Josh Beckett, RHP—Since the media created a ridiculous rumor out thin air that would’ve sent Crawford to the Marlins for Heath Bell and Hanley Ramirez, I’ve got one of my own (only not ridiculous). If they’re going to get rid of Beckett, they’ll have to take a similar contract in return. Beckett is owed $31.5 million through 2014. If the Marlins are desperate to get rid of Bell, how about Bell, Anibal Sanchez and Randy Choate for Beckett?

I’m sure Bell and Bobby Valentine would get along about as well as Valentine and Kevin Youkilis. Or Valentine and anyone else. Which is to say not well. At all.

Toronto Blue Jays

Yunel Escobar, SS—Escobar may have irritated his way out of another venue and the Dodgers need a shortstop. For some reason, the Blue Jays fancy themselves as contenders and need pitching.

Kansas City Royals

Jeff Francoeur, OF—He was with the Rangers when they went to the World Series in 2010 and if he was a defensive replacement for the Nelson Cruz in the 2011 series, they would’ve won. Jon Daniels and Nolan Ryan won’t forget that.

Bruce Chen, LHP—They’re not going to trade him.

Jonathan Broxton, RHP—His strikeout numbers are down, but he’s had a solid comeback season as a closer. The cross-state Cardinals need bullpen help.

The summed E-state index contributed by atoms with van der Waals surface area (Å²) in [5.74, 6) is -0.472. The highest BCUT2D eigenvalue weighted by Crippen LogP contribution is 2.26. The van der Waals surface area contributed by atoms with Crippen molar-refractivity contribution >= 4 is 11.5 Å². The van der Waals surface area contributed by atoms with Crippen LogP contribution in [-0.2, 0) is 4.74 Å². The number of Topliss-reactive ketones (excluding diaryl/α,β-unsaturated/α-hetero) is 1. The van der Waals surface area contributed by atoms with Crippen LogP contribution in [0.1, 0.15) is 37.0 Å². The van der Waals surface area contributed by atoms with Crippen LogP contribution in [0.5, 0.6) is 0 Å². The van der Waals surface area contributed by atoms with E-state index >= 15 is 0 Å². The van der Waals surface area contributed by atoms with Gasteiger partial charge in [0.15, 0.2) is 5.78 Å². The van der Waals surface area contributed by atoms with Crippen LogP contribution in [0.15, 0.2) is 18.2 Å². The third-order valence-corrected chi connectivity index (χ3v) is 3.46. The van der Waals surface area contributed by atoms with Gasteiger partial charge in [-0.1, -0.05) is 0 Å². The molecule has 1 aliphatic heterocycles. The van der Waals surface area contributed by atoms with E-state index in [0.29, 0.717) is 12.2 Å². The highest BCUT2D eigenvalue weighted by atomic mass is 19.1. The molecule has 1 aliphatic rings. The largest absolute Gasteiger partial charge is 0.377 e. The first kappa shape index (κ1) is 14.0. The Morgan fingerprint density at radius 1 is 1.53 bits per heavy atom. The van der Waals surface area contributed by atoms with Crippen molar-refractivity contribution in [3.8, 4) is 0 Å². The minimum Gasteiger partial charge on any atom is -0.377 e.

Jose Mijares, LHP—Everyone needs an extra lefty. The Dodgers are ready to buy.

Minnesota Twins

Justin Morneau, 1B—They haven’t made clear that they’re going to trade him, but if he goes I say—and have said for months—that he goes to the Dodgers.

Josh Willingham, OF—They’re not trading him.

Denard Span, CF—They’re not trading him.

Francisco Liriano, LHP—He’s in heavy demand and can start or relieve. The Yankees have long coveted him and could use him in either role.

Carl Pavano, RHP—He’s back in his office (the disabled list). He won’t be back in time to be dealt at the deadline, but he’ll get through waivers in August and wind up somewhere. The Red Sox will take him for nothing.

Oakland Athletics

Grant Balfour, RHP; Kurt Suzuki, C—The A’s can’t justify dumping salary while they’re hovering around contention. They’re not making the playoffs and are playing over their heads, but they’re playing well and moving anyone for reasons other than to improve the team is not feasible.